Summer often includes a few jaunts to the beach to cool off and enjoy some swimming and sunbathing. For those who have the benefit of living close to an ocean, few things beat the allure and majesty of a pristine coastline. A day at the beach can be spent surfing the waves, collecting seashells or relaxing with toes in the sand.
The world’s oceans are diverse ecosystems that are home to many creatures large and small. When beach-goers enter the water, they should understand that they may be sharing the sea with crabs, fish and even mammals. Some sea creatures are relatively harmless, while others can be more dangerous in certain situations. Understanding the differences can keep both marine life and people safe.
Jellyfish are marine creatures that call the saltwater home in various areas and during different months of the year. There are more than 200 species of jellyfish, which come in a diverse range of forms. Jellyfish can be found in every ocean in the world, and some can thrive in freshwater lakes and ponds as well.
The jellyfish’s main defense mechanisms are its stings and its transparent body, which make it hard to see in the water. Jellyfish have the potential to sting, and some dangerous varieties can even cause death. Beach-goers’ best defense is to learn about jellyfish, including how to recognize those that pose a threat to human health.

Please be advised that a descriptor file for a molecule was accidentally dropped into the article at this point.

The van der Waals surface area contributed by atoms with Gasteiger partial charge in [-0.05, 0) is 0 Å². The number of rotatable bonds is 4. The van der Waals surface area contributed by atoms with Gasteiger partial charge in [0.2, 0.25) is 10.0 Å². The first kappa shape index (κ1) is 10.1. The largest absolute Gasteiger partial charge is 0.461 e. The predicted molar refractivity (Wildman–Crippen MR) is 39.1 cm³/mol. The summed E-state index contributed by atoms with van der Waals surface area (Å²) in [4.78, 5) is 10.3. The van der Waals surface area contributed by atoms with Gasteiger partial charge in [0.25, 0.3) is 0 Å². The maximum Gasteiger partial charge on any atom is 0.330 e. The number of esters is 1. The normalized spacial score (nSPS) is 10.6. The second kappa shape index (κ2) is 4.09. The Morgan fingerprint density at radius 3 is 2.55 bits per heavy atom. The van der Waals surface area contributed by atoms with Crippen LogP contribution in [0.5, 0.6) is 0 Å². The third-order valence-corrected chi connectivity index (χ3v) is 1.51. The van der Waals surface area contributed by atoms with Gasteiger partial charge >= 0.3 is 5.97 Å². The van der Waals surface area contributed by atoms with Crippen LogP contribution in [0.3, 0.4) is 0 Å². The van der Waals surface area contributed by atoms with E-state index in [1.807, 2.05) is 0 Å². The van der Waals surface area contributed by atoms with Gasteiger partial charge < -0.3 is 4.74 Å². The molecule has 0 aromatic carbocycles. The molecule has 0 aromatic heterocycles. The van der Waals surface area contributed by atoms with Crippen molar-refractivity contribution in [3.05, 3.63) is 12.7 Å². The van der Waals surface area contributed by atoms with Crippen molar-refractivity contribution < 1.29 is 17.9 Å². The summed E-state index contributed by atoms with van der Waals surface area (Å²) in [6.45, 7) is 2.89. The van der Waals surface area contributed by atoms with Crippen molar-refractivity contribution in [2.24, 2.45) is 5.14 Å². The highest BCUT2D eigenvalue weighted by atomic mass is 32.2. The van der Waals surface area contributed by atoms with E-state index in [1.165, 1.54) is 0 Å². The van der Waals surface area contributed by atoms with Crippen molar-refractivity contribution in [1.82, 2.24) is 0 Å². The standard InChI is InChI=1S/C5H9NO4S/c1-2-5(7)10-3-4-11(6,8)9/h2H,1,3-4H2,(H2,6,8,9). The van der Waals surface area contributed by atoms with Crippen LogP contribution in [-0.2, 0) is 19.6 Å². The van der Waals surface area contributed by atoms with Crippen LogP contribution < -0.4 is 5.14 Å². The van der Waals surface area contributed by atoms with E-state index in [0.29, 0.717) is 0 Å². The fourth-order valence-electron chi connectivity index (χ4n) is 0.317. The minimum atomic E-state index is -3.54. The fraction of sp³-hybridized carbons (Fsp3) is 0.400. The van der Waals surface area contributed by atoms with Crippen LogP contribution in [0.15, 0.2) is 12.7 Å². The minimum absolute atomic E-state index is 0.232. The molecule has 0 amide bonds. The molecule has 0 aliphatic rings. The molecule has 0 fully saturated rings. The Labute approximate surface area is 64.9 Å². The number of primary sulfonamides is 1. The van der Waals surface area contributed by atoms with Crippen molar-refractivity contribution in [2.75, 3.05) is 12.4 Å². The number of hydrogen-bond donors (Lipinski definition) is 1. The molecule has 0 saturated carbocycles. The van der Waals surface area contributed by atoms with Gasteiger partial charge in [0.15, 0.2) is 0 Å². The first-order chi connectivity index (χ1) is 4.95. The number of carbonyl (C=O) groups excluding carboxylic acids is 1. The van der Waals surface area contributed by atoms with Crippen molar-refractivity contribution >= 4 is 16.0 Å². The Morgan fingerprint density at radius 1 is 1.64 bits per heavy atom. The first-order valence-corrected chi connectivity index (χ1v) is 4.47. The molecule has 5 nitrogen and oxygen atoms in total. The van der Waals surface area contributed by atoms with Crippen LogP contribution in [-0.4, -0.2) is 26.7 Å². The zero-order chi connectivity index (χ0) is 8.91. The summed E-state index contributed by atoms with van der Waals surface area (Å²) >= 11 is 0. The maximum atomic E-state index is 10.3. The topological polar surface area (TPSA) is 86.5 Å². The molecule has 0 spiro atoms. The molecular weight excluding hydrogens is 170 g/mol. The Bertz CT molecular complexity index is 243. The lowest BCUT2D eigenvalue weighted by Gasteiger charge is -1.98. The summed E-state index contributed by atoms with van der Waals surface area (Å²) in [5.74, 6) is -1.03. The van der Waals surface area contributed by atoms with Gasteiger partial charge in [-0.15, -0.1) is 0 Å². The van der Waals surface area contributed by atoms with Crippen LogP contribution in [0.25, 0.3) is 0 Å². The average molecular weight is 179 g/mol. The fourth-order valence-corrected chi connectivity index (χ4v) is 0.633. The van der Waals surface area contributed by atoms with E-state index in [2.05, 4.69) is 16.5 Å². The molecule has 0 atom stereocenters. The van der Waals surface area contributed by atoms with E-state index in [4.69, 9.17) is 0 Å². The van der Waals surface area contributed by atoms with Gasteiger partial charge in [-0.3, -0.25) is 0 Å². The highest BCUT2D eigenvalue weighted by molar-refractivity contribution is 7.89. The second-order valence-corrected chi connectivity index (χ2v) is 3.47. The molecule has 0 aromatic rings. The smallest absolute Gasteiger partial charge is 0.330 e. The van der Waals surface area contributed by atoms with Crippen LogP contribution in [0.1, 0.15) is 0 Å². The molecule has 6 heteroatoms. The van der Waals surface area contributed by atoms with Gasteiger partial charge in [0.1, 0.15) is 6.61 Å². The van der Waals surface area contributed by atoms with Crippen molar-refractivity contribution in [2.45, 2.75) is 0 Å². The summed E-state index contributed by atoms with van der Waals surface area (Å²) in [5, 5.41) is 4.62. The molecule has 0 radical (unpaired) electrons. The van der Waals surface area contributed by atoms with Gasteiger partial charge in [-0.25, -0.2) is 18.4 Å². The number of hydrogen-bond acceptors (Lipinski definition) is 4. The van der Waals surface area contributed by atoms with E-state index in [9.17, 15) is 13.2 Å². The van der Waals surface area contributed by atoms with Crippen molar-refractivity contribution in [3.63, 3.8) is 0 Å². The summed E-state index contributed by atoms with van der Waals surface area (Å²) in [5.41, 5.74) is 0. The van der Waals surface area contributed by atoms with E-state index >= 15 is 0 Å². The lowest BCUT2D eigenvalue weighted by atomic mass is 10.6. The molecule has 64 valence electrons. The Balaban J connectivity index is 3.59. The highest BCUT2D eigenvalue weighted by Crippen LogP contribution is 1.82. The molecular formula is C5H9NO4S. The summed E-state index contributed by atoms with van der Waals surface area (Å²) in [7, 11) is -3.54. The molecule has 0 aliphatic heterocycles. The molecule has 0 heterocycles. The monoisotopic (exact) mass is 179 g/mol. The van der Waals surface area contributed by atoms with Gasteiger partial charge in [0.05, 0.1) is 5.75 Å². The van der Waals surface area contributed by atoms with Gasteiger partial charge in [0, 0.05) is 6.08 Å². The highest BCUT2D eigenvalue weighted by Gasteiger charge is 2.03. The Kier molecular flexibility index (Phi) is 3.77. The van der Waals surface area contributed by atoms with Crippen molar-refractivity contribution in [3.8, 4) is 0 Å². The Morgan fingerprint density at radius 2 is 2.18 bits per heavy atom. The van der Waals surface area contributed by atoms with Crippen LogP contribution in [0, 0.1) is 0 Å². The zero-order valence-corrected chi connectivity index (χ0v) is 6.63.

The sea wasp of coastal Australia and Indo-Pacific regions; the chiropsalmus quadrigatus of the same region; the tiny irukandji, which has spread to many different waters; and the alatina alata, found in both Pacific and Atlantic waters, are some of the world’s most dangerous jellyfish, says Smithsonian. Most of these jellies are box jellyfish, which get their name from the cube-shaped swimming bell. Stings can be extremely painful, and some are fatal to humans, although there are some antivenoms available in Australia, where many encounters with this type of jellyfish occur.
Many people will never encounter a deadly variety of jellyfish. However, jellyfish populations generally are on the rise, and that figures to lead to an increase in stings as well. In 2018, more than 1,000 people were stung on a Florida beach in one week. The National Marine Fisheries Service says there have been more blooms of jellyfish in different parts of the world. Agricultural runoff, commercial fishing and warmer oceans have contributed to the increased jellyfish population in recent years.
Most jellyfish stings occur in the summer and fall when people are most active at the beach. Jellyfish stings can be treated with vinegar to neutralize the pain before removing the tentacles if they are present. Also, exercise caution when walking barefoot on the beach, as there may be jellyfish washed up on the sand.